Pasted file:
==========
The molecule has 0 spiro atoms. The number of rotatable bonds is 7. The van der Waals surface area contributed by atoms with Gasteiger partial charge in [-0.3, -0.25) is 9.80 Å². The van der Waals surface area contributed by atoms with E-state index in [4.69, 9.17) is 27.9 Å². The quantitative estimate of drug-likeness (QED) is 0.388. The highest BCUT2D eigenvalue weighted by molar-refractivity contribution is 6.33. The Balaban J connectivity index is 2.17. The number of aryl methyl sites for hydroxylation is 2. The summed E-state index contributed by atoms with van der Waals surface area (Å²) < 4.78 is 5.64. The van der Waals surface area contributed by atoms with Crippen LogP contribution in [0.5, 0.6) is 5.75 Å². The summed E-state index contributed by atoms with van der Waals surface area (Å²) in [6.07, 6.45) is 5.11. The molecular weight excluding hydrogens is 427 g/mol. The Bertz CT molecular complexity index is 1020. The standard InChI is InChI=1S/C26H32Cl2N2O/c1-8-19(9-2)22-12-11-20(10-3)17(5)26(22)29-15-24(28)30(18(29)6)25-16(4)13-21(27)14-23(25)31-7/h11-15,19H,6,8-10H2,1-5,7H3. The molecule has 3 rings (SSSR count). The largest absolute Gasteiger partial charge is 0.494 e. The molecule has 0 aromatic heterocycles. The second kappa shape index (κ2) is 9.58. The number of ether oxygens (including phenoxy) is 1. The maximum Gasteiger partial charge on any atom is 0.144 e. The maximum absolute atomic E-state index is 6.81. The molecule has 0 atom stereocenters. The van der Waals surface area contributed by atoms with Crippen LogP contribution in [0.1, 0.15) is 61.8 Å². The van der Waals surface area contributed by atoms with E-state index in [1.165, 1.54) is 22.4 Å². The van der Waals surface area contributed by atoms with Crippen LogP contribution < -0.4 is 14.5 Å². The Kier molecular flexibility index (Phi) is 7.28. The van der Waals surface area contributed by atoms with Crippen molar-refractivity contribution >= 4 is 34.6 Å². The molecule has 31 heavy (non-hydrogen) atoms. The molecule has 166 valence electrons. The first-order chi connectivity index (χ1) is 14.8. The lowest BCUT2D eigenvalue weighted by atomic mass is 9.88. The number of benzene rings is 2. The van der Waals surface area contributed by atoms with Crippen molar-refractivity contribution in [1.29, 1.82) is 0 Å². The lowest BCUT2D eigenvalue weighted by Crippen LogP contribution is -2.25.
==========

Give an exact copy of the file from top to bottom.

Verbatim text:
The molecule has 0 spiro atoms. The number of rotatable bonds is 7. The van der Waals surface area contributed by atoms with Gasteiger partial charge in [-0.3, -0.25) is 9.80 Å². The van der Waals surface area contributed by atoms with E-state index in [4.69, 9.17) is 27.9 Å². The quantitative estimate of drug-likeness (QED) is 0.388. The highest BCUT2D eigenvalue weighted by molar-refractivity contribution is 6.33. The Balaban J connectivity index is 2.17. The number of aryl methyl sites for hydroxylation is 2. The summed E-state index contributed by atoms with van der Waals surface area (Å²) < 4.78 is 5.64. The van der Waals surface area contributed by atoms with Crippen LogP contribution in [0.5, 0.6) is 5.75 Å². The summed E-state index contributed by atoms with van der Waals surface area (Å²) in [6.07, 6.45) is 5.11. The molecular weight excluding hydrogens is 427 g/mol. The Bertz CT molecular complexity index is 1020. The standard InChI is InChI=1S/C26H32Cl2N2O/c1-8-19(9-2)22-12-11-20(10-3)17(5)26(22)29-15-24(28)30(18(29)6)25-16(4)13-21(27)14-23(25)31-7/h11-15,19H,6,8-10H2,1-5,7H3. The molecule has 3 rings (SSSR count). The largest absolute Gasteiger partial charge is 0.494 e. The molecule has 0 aromatic heterocycles. The second kappa shape index (κ2) is 9.58. The number of ether oxygens (including phenoxy) is 1. The maximum Gasteiger partial charge on any atom is 0.144 e. The maximum absolute atomic E-state index is 6.81. The molecule has 0 atom stereocenters. The van der Waals surface area contributed by atoms with Crippen LogP contribution in [0.1, 0.15) is 61.8 Å². The van der Waals surface area contributed by atoms with E-state index in [1.165, 1.54) is 22.4 Å². The van der Waals surface area contributed by atoms with Crippen LogP contribution < -0.4 is 14.5 Å². The Kier molecular flexibility index (Phi) is 7.28. The van der Waals surface area contributed by atoms with Crippen molar-refractivity contribution >= 4 is 34.6 Å². The molecule has 31 heavy (non-hydrogen) atoms. The molecule has 166 valence electrons. The first-order chi connectivity index (χ1) is 14.8. The lowest BCUT2D eigenvalue weighted by atomic mass is 9.88. The number of benzene rings is 2. The van der Waals surface area contributed by atoms with Crippen molar-refractivity contribution in [1.29, 1.82) is 0 Å². The lowest BCUT2D eigenvalue weighted by Crippen LogP contribution is -2.25.